Jun 062012

Hello all! It’s been a very trying several months since we last wrote. Let’s see if I can sum up the homestead happenings.

We were very happy to have food in the greenhouse all winter this year. It was a very warm and strange winter, but we can’t complain when beets, carrots, greens, even a few tomatoes and eggplant were with us until January. We tried covering the greenhouse with plastic this year – just gave her a blanket of 6mil over the roof and secured with 1x4s along the sides. We have to think this and the additional water barrels (total of 3 now) helped, but it’s hard to tell when Mother Nature is being so cooperative.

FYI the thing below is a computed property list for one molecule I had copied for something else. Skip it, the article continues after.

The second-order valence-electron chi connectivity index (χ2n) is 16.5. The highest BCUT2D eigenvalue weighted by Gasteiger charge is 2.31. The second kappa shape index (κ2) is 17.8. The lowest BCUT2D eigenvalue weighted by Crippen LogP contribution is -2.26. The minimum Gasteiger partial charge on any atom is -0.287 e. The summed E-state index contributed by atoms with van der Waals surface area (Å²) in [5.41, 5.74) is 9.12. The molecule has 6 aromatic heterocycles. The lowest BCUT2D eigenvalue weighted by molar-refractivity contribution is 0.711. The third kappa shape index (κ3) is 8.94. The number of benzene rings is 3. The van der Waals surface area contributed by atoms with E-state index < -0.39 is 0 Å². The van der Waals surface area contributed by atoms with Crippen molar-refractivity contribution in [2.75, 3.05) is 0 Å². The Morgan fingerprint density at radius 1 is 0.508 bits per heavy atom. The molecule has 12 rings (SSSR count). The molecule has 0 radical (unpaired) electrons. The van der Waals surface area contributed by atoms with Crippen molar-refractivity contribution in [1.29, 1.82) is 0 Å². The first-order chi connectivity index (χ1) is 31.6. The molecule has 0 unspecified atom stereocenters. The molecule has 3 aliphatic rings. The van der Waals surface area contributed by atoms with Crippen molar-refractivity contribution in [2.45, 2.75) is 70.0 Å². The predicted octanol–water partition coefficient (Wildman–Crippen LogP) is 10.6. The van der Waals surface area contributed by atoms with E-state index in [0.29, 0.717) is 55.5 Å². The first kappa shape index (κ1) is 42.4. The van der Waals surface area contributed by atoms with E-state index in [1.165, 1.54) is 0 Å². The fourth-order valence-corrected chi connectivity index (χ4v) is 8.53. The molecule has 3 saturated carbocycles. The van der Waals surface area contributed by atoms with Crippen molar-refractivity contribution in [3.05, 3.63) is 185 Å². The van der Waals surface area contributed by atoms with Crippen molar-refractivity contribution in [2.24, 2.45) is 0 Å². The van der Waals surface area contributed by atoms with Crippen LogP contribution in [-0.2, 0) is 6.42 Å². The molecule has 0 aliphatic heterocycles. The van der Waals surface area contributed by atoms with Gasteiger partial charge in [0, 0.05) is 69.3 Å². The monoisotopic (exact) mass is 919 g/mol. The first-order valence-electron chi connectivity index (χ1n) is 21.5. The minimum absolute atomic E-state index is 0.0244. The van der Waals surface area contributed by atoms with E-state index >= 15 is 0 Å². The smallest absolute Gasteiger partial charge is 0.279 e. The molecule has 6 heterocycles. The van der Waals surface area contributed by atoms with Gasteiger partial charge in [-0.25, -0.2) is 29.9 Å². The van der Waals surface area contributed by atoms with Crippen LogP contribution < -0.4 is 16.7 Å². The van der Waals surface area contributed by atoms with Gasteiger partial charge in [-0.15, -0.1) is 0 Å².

In contrast, the cold spring, and several medical issues, have kept us from getting the summer gardens completely in this year. We finally do have tomatoes, peppers, cucumbers, some squash, and melons in – not where we had planned, but they are doing okay. Raised beds are going in to make the gardens a little easier to manage with the limitations now faced. Oh, and how can I forget, the zucchini was started early this year in the greenhouse – so the Zucchini Times are coming sooner than usual!

We are still working on the house – added four new windows and will be beefing up insulation on half the house this summer. We are adding a woodstove this year to see if we can get enough heat to keep the geothermal down. We are selling our Harman Pellet Stove if anyone needs one – just send us an email. It’s a good stove, we just want to reduce the electric draw in winter.